Few teams in the NFL have the all-or-nothing Jeckyl-Hyde mentality of the Vikings' opponent Sunday – the Seattle Seahawks. When they hired USC head coach Pete Carroll to run the show, it seemed clear that there was going to be a youth movement afoot, but few could have predicted how different the team would look in November from what was planned at the end of last season.
The Seahawks made one of the biggest early splashes in free agency when they outbid Miami to land Green Bay backup QB Matt Flynn. Then in April's draft Seattle surprised many by taking Wisconsin quarterback Russell Wilson. Considering they still had 2011 starter Tarvaris Jackson on the roster, it seemed as though everything was upside down, as T-Jack went from being the starter to being the No. 3 quarterback on the roster (known in Minnesota as Rosenfels Syndrome). Not only did the Seahawks shuffle Jackson off to Buffalo, after a spirited training camp battle the rookie got the starting job over the veteran free agent investment.
Wilson hasn't set the NFL on fire, but he has been able to make plays both with his arms and his legs. He is gaining valuable experience and is loved by the home fans, and why not? In three home games this year, the Seahawks are 3-0, posting wins over Dallas, Green Bay and New England. Wilson doesn't take too many chances, but he doesn't put his team in compromising positions too often. Fortunately for him, he has Marshawn Lynch as his security blanket behind him.
Lynch has been the team's most valuable player on offense, carrying 20 times a game and posting 85 or more yards in all but one game this season. He is the centerpiece of the Seattle offense, so the top priority for the Vikings defense is going to be to contain Lynch and force the Seahawks to pass.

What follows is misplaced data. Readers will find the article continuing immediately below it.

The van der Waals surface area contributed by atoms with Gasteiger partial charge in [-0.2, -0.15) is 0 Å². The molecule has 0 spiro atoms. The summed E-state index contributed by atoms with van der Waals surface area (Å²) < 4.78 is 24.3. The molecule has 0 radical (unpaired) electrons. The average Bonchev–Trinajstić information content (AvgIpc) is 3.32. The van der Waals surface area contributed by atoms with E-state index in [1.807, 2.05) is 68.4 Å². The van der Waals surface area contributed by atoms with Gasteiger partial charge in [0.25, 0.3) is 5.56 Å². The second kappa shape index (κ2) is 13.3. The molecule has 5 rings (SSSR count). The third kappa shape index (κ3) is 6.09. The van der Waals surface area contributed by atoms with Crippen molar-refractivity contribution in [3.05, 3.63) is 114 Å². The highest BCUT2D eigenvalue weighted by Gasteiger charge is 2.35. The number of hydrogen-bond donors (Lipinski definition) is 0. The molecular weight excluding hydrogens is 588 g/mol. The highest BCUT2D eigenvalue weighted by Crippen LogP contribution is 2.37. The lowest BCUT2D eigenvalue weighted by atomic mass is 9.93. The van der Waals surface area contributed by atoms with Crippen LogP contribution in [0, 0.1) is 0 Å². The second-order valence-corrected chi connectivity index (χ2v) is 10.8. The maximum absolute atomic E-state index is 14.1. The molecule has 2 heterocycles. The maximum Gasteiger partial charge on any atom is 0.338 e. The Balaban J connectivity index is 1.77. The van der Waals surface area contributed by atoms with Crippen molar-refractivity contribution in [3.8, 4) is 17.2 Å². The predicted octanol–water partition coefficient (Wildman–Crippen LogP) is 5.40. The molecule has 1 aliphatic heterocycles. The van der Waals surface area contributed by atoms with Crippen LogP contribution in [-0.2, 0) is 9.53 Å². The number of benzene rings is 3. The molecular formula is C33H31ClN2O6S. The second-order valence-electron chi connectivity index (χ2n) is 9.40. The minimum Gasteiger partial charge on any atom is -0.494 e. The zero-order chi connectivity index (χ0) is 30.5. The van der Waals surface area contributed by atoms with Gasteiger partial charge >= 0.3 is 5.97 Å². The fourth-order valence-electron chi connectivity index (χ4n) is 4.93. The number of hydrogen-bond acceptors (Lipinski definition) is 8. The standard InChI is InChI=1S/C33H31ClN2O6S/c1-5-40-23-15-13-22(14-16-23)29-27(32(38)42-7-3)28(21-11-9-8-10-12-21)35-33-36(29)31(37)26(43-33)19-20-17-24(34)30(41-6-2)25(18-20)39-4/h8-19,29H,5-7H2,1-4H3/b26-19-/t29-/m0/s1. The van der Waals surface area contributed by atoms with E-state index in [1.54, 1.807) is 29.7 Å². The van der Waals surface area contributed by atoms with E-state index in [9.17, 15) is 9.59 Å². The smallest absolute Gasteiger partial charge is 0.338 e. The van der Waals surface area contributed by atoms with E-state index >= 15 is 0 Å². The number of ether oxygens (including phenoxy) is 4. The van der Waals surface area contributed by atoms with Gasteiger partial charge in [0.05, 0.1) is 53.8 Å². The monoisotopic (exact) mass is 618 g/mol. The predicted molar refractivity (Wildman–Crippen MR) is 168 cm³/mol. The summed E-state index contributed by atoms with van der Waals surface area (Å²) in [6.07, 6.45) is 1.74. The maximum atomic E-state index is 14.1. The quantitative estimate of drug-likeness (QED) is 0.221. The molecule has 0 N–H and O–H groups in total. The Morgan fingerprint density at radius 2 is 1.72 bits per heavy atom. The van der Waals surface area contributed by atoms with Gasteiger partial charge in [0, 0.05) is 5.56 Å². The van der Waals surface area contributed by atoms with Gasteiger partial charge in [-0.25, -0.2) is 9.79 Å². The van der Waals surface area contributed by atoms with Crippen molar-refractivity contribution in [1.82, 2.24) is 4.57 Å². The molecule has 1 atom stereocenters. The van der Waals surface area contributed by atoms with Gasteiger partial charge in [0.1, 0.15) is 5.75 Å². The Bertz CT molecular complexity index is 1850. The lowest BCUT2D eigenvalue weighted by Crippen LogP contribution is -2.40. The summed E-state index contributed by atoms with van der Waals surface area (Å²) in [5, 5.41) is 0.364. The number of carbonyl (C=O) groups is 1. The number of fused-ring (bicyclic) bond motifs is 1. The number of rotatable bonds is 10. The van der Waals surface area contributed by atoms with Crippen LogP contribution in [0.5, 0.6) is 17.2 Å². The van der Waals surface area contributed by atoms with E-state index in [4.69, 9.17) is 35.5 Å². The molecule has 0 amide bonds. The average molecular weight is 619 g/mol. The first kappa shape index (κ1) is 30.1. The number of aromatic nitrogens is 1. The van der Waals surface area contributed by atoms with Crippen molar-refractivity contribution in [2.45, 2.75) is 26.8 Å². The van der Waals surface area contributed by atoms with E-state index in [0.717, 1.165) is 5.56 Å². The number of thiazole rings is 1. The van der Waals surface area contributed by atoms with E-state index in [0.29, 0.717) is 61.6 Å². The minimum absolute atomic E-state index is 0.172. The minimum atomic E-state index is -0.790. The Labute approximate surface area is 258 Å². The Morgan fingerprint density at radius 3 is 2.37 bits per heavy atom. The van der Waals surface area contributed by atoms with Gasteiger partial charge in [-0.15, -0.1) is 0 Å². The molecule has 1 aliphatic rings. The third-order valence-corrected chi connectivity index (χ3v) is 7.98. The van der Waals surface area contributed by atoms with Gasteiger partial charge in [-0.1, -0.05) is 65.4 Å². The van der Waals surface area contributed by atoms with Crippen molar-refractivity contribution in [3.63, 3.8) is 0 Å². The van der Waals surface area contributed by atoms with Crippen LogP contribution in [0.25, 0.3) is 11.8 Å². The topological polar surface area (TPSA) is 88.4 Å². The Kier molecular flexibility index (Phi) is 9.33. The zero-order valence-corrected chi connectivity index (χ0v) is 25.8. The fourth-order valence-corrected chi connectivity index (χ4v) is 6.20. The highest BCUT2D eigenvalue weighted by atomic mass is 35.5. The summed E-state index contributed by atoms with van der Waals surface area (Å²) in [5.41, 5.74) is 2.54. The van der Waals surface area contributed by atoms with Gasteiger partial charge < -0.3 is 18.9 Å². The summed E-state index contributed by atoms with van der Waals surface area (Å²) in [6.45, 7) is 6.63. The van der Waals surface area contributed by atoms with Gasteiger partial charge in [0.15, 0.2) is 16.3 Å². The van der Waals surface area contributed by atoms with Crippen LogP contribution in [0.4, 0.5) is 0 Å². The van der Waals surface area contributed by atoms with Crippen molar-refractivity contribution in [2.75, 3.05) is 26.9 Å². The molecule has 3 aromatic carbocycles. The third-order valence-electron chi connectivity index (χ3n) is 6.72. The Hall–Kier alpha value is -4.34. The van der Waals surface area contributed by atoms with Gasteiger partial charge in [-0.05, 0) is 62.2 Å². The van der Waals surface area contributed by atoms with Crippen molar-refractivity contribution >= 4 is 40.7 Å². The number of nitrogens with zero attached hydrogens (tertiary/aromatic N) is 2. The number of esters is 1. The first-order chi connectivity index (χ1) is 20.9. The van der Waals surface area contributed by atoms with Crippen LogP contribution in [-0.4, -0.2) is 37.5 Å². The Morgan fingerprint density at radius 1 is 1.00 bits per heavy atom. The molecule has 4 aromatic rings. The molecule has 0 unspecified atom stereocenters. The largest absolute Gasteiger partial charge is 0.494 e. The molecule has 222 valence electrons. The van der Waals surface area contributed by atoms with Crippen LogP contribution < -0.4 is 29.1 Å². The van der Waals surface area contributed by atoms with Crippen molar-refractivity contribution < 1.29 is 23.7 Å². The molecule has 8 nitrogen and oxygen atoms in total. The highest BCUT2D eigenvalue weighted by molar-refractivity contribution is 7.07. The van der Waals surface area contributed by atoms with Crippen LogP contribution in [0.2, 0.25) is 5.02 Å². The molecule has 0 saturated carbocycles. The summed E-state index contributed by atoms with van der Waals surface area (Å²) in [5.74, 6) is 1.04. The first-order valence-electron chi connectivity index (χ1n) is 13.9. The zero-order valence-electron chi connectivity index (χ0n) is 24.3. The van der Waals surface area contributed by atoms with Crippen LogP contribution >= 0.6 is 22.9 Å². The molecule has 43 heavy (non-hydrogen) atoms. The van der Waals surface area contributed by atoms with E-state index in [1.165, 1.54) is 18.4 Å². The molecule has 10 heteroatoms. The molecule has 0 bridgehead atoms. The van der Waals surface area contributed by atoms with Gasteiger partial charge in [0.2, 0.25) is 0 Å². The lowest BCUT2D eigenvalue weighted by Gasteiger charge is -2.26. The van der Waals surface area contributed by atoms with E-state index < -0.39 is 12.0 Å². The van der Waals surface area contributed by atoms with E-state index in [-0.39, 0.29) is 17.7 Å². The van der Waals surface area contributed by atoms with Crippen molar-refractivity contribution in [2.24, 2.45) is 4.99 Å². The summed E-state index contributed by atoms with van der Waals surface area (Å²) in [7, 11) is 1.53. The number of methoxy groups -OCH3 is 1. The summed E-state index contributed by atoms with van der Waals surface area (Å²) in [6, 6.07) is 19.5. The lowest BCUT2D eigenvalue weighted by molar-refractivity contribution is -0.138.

Seattle's pass offense has been far from effective. They have averaged just 171 yards a game passing and have a collection of solid receivers, but no superstar talents. Former Viking Sidney Rice is the team's leading receiver with 28 catches for 367 yards and third-year man Golden Tate has been the team's big-play receiver, catching three touchdowns on just 20 receptions. The Seahawks receiver corps is a group effort that includes Doug Baldwin (11 receptions) and Braylon Edwards (eight receptions). They clearly don't have a go-to threat among the receivers and tight end Zach Miller (14-201-1) didn't score his first touchdown of the season until last week. Without a clear-cut receiving threat, the Seahawks have been forced to sustain drives to score points, which is something the Vikings defense will have to shut down early.
The Seahawks have a young offensive line that could be together for a long time to come if they remain healthy. Guard Paul McQuistin (seventh year) is the only lineman with more than five years experience and they have been able to do a solid job of run blocking and pass protection. Their battle with the Vikings front four will be critical to Seattle being able to control the clock and effectively string together long drives.